For both British and U.S. paper banknotes that contain watermarks, the watermarks are still produced traditionally, using a screen that places the watermark in the slurry before it sets.
In 1724, the Bank transferred its contract to the mills of Henri Portal, to provide a steady supply of banknote paper with a more distinctive, and therefore more secure, watermark. The price for greater security was "eight shillings per rheam," as stated in the draft contract.
By comparing the paper andwatermarks that we find, we can learn to recognize the papers thatreoccur and those that are uncommon or from a posthumous reprinting.
The cards also have a collection abbreviation and number in thebottom left-hand corner so they can be matched with the corresponding slide. Both the slides and the identification cards have an additional code, usually on the upperright, that indicates either the repository holding the watermarked sheet of paper, or the specificmanuscript collection within that repository.
While another Claude print lacks awatermark, it clearly shows the same channeled effect and is thus ona closely related paper. Channeled paper is also found on someSchongauer prints.
John Bidwell, the Astor Curator of Printed Books and Bindings at the Morgan Library & Museum, comments that it was an “inspired idea to put Gravell’s watermarks on the web in easily searchable form. Americanists will be particularly glad to know about Gravell and Miller’s watermarks, which will help them to date and localize manuscripts, printed books, and art on paper.”
Gravell's interest in watermarks began with the watermarks from his stampcollection and later expanded to include identifying and reproducing watermarks in paper thatwas made in the United States and Europe prior to 1830. At the time Gravell began his research in 1970, there were two methods of reproducingwatermarks.
As a side note, one interesting discovery I made was that several of the papers are watermarked with a crowned “GR” for George Rex, the king of Great Britain and Ireland. Using imported British paper was probably not uncommon in the colonies, but the Georgian watermark is an irony for papers of the revolutionary army.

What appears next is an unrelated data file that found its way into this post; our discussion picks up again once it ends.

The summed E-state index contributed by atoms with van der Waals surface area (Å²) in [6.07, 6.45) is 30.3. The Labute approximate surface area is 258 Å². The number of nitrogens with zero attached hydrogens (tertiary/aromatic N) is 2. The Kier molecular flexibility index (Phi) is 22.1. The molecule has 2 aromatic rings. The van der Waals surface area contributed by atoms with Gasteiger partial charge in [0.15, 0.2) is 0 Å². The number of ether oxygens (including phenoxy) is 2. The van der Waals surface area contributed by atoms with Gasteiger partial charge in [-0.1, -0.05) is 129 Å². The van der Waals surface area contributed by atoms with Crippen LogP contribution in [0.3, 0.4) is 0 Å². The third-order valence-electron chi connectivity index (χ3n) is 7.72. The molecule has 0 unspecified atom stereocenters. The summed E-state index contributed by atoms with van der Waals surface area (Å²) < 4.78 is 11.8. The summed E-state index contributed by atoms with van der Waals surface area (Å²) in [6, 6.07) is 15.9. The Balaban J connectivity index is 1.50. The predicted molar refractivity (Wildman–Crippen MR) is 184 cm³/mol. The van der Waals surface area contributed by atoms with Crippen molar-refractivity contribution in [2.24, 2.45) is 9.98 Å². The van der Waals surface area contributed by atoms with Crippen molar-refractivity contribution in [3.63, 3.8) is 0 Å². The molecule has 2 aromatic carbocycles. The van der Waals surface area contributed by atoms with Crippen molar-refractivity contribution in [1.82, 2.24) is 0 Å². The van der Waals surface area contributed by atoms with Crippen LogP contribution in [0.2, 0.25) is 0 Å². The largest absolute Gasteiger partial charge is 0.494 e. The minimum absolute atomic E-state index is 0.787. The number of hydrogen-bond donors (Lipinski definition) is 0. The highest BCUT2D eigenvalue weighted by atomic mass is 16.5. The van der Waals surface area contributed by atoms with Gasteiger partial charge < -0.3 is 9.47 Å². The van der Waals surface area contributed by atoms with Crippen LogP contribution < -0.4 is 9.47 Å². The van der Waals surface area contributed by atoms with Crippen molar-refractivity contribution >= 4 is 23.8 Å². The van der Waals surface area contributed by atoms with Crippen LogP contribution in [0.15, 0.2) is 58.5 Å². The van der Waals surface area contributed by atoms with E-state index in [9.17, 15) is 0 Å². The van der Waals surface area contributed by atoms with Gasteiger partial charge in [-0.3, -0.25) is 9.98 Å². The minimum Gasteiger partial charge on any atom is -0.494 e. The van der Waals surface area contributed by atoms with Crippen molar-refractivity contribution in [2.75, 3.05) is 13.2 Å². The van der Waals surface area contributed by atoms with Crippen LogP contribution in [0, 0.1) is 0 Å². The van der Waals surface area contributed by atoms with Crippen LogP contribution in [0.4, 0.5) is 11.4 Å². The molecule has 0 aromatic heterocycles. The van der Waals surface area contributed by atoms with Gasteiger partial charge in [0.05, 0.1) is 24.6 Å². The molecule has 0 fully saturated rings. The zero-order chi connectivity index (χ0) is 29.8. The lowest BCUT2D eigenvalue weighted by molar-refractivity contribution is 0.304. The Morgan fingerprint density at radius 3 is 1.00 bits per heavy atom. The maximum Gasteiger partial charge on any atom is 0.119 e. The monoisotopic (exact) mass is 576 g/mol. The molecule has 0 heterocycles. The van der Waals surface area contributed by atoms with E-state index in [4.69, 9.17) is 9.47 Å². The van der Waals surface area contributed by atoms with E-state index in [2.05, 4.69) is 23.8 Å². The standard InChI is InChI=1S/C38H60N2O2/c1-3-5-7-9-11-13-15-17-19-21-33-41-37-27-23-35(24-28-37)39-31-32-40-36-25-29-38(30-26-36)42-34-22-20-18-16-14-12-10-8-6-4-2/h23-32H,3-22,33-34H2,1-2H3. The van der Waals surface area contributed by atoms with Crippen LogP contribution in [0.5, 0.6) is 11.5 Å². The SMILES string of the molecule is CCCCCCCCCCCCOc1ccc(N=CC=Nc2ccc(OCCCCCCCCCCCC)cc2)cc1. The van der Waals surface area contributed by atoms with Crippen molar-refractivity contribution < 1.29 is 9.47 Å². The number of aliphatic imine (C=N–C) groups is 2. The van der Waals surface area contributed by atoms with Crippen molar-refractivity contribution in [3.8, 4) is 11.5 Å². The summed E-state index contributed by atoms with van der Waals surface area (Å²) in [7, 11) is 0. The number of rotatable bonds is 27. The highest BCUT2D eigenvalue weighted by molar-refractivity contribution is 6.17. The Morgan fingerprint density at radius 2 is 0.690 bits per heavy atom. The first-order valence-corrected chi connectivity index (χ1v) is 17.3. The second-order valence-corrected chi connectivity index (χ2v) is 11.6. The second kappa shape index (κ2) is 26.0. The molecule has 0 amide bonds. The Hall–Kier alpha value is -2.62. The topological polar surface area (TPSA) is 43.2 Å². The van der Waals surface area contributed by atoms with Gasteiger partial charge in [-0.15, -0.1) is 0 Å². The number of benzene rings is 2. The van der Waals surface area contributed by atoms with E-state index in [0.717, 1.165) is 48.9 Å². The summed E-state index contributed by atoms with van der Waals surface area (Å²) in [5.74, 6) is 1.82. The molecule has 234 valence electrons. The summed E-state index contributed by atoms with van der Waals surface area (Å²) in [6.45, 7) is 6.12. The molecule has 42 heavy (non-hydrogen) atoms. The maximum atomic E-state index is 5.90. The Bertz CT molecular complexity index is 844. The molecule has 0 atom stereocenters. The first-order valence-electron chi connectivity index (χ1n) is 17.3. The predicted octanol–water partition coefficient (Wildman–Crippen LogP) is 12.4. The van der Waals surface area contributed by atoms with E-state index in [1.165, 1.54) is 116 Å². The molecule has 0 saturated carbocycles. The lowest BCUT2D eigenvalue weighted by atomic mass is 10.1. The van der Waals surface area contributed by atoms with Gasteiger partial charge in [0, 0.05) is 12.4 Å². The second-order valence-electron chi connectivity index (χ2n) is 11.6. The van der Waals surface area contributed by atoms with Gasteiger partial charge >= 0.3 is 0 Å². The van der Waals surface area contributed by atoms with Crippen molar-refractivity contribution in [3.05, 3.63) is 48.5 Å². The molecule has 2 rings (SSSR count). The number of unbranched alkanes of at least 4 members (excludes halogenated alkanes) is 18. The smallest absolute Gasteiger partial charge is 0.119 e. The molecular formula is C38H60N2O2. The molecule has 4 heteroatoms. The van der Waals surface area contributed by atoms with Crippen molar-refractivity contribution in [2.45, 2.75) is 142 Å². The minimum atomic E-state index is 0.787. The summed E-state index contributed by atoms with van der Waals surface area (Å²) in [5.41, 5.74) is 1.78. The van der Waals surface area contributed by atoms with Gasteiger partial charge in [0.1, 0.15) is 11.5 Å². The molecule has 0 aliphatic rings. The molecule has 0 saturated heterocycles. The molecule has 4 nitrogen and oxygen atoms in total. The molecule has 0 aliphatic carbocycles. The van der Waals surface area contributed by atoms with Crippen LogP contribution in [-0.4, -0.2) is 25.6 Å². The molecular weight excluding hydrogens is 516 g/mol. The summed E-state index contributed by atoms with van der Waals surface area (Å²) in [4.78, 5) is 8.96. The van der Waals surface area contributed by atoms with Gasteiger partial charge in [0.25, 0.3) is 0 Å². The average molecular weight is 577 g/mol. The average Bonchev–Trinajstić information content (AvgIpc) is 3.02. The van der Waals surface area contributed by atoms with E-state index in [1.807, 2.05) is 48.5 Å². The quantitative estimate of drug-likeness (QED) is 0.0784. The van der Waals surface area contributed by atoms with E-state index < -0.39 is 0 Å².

Maybe watermarks will never be the talk of Silicon Valley or Silicon Alley, but they remain a genuinely useful security feature of U.S. and British paper currency. One way we know that is that professional counterfeiters are still trying to simulate them.
Garland Pub., 1979.A Catalogue of Foreign Watermarks Found on Paper Used in America, 1700-1835 (1983), with
Once governments and banks, not private firms, began to produce paper currency, watermarks took on new significance as a means of deterring counterfeiters. When the Governor and Company of the Bank of England was incorporated in July 1694, the debut of the world's first national currency marked a new era for the primacy of paper bank notes. After some were counterfeited in 1695, the Bank of England had to find a way to secure them. So beginning in 1697, the Sutton Courtenay Mill, in Berkshire south east England, manufactured watermarked paper with a loop pattern for the Bank's smaller denomination banknotes.
Another mark shows the letter "S" placed to one side of a circle;another symmetrically placed letter has apparently fallen off themold:If a researcher is fortunate and matches a watermark with anidentical published mark, then the date and place of use of thecited paper sheet can be used to infer a time period for the use ofthe paper mold which made both sheets.
Gravell experimented with a new photosensitive paper, Dylux 503, that DuPont had developed for use in the printing industry. The Dylux coating turns white when exposed to visible light and blue when exposed to ultraviolet. Gravell put Dylux under watermarked paper and exposed it to fluorescent light. More light passed through the watermark, the thinnest part of the paper. Then Gravell exposed the Dylux to ultraviolet light, which turned the paper blue, while leaving the watermark white. His method produced an inexpensive, accurate image in about five minutes.
Also included are Gravell's research notes, papers he wrote on the Dylux process and theresearch value of watermarks, and secondary source material dealing with papermaking andpaper mills.